In this project, I used a few simple digital techniques
to design and present a portrait to a client before I actually painted
it. My prototype image also served as my reference for the actual
A customer of mine wanted an oil painting of his son
and offered a few pictures he had taken as examples of what he wanted.
He also told me he did not mind at all if I wanted to take my own
Here are the pictures he took. I generally don't like
flash pictures at all because they light a face in an unflattering
way. The other two pictures were better, but too overexposed to
show skin color well, so I decided to take a few of my own.
Here are few of my better ones. I follow the photographers
rule that says "take lots of pictures, for out of every fifty or
so, you will probably get two or three good ones". Digital cameras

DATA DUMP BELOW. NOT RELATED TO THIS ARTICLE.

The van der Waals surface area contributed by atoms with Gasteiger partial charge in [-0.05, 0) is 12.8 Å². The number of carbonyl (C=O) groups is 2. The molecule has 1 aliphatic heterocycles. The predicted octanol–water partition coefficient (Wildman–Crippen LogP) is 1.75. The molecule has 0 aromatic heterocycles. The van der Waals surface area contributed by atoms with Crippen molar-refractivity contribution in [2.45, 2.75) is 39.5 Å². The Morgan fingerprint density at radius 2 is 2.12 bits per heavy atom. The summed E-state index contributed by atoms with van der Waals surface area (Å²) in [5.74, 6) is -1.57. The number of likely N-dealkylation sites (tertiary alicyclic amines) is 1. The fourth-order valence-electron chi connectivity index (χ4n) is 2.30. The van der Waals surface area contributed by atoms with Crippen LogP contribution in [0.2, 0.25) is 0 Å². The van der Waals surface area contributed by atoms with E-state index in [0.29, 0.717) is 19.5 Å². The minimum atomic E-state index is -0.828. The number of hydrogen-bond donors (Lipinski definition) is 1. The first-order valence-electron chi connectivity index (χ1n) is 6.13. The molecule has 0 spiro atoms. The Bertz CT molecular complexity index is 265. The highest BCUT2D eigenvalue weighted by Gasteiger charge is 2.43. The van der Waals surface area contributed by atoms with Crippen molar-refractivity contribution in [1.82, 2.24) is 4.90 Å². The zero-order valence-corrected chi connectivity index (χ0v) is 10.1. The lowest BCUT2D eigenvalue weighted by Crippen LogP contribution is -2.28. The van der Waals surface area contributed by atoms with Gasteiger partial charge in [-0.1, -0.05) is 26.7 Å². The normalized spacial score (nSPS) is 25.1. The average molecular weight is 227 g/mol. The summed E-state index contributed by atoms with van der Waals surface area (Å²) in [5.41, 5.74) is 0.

are great for this because you can throw out really bad ones on
I put Eric on the shady side of the house to get good
overall lighting. At first, he was rather too serious, but he rapidly
relaxed and became himself. I learned he had a great sense of humor
and was remarkably mature for his age. As you can see, we didn't
dress him up from the waist down as that part would not be in the
picture. The cat also helped lighten the mood considerably.
I chose this picture because it best showed Erics
personality. I was him, more than any others.
I needed to change the background from pine trees
to something more dignified, so I did two things: I separated Eric
from the pine needles with PhotoShop and then I collected some alternate
backgrounds. I had an advertisement from a photo supply house that
had sample backgrounds, so I scanned a few and placed them as layers
behind the separated figure of Eric. Then I tried each one till
I found one I liked.
This is the one I chose. It is also the one I showed
my client (he approved), and the one I printed to use as a reference
for my painting.
I printed the figure in black and white and projected
the general outlines onto a gessoed panel, then I painted in oils
in a traditional manner. Here is a picture of the painting in progress.
This is the finished painting.